I saw the photographs in an entirely different way.
They are from a soldiers point of view. The soldier has no clear idea of what is going on, their only hope of survival is to keep their head down. They have little or no knowledge of the landscape around them, and even if they had been there before the shells started falling the landscape would have soon become featureless. The soldiers days would be grey, monotonous, lacking in anything pretty.
So I think Killington is using the expressive power of the photograph to reflect these points, purposely avoiding your average chocolate box clarity where you can point at something identifiable, because there was nothing a soldier could identify with, everything was alien, except the prospect of death.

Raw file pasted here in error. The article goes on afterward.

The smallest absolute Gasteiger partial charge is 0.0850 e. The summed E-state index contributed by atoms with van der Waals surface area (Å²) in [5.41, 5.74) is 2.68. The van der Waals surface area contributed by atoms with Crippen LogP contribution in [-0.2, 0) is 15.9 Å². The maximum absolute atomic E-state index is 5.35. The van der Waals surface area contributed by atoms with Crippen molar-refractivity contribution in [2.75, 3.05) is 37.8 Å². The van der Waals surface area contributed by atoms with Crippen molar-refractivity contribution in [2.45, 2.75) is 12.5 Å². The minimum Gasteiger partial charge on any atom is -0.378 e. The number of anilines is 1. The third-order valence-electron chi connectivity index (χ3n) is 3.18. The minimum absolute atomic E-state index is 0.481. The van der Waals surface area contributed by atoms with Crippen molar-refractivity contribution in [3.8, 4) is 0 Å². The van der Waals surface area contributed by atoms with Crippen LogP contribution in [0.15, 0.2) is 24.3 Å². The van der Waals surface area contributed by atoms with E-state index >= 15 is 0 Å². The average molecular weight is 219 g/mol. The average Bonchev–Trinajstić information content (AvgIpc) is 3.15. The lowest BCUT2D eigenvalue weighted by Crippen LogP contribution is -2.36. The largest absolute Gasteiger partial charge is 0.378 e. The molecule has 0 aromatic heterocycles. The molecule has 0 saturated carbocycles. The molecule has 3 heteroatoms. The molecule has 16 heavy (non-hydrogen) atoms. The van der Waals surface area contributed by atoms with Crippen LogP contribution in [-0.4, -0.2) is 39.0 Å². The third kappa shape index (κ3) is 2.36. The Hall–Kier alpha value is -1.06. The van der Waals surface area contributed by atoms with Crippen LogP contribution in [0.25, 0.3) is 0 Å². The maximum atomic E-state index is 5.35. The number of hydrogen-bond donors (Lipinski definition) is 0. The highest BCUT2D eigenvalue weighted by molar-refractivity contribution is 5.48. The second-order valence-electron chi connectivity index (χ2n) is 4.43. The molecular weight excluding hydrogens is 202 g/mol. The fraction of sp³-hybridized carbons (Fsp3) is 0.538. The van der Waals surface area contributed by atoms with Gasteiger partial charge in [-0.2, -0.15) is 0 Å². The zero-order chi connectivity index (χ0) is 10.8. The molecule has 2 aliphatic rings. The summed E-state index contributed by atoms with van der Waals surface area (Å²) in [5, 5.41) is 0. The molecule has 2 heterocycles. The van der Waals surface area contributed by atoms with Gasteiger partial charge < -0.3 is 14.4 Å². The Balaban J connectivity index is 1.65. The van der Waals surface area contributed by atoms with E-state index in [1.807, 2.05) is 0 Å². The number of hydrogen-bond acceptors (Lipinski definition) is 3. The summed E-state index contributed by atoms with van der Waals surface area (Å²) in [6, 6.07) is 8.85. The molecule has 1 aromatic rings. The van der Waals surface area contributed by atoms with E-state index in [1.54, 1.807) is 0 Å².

So I really don't know what you think can be achieved by using a lens and making topographic records of the places (besides which it has been done before). There is no point at all in technical mastery if that is all you've got, and I'd say there was more technical mastery in Killington's pictures in discovering an image form that expressed the soldiers perspective than knowing what happens when you stop the lens down to f/32 and use a few camera movements. Just a few people know the rules well enough to know how to break them, who go out on a limb and be brave enough to translate a feeling and sense of alienation into a photograph, and I think he succeeds.